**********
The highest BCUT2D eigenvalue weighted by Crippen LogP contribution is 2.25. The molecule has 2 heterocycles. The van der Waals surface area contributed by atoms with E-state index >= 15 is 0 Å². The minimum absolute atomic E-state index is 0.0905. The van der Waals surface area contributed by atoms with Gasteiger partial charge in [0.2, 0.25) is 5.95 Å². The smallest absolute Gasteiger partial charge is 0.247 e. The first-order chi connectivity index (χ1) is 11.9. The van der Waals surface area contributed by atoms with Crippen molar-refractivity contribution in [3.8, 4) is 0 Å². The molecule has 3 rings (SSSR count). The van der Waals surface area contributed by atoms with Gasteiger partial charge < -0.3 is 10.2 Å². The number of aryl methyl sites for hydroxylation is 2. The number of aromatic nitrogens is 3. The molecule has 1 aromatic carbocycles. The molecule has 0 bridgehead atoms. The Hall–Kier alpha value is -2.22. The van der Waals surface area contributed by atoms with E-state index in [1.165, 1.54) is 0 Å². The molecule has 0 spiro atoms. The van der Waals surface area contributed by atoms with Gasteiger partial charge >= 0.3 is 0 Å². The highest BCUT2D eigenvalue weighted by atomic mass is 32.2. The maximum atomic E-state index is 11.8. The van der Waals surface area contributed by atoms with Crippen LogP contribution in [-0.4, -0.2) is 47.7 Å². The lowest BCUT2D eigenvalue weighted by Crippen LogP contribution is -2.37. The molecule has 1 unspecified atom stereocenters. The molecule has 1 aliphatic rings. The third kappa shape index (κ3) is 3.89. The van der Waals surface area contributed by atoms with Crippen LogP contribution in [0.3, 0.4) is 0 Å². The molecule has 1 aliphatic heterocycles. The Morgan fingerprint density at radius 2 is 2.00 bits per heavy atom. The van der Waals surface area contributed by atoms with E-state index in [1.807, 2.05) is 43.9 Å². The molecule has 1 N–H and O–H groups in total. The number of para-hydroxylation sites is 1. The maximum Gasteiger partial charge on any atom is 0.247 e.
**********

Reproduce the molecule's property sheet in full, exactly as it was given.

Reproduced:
The highest BCUT2D eigenvalue weighted by Crippen LogP contribution is 2.25. The molecule has 2 heterocycles. The van der Waals surface area contributed by atoms with E-state index >= 15 is 0 Å². The minimum absolute atomic E-state index is 0.0905. The van der Waals surface area contributed by atoms with Gasteiger partial charge in [0.2, 0.25) is 5.95 Å². The smallest absolute Gasteiger partial charge is 0.247 e. The first-order chi connectivity index (χ1) is 11.9. The van der Waals surface area contributed by atoms with Crippen molar-refractivity contribution in [3.8, 4) is 0 Å². The molecule has 3 rings (SSSR count). The van der Waals surface area contributed by atoms with Gasteiger partial charge < -0.3 is 10.2 Å². The number of aryl methyl sites for hydroxylation is 2. The number of aromatic nitrogens is 3. The molecule has 1 aromatic carbocycles. The molecule has 0 bridgehead atoms. The Hall–Kier alpha value is -2.22. The van der Waals surface area contributed by atoms with E-state index in [1.165, 1.54) is 0 Å². The molecule has 0 spiro atoms. The van der Waals surface area contributed by atoms with Gasteiger partial charge >= 0.3 is 0 Å². The highest BCUT2D eigenvalue weighted by atomic mass is 32.2. The maximum atomic E-state index is 11.8. The van der Waals surface area contributed by atoms with Crippen LogP contribution in [-0.4, -0.2) is 47.7 Å². The lowest BCUT2D eigenvalue weighted by Crippen LogP contribution is -2.37. The molecule has 1 unspecified atom stereocenters. The molecule has 1 aliphatic rings. The third kappa shape index (κ3) is 3.89. The van der Waals surface area contributed by atoms with Crippen LogP contribution in [0.3, 0.4) is 0 Å². The molecule has 1 aliphatic heterocycles. The Morgan fingerprint density at radius 2 is 2.00 bits per heavy atom. The van der Waals surface area contributed by atoms with E-state index in [1.807, 2.05) is 43.9 Å². The molecule has 1 N–H and O–H groups in total. The number of para-hydroxylation sites is 1. The maximum Gasteiger partial charge on any atom is 0.247 e.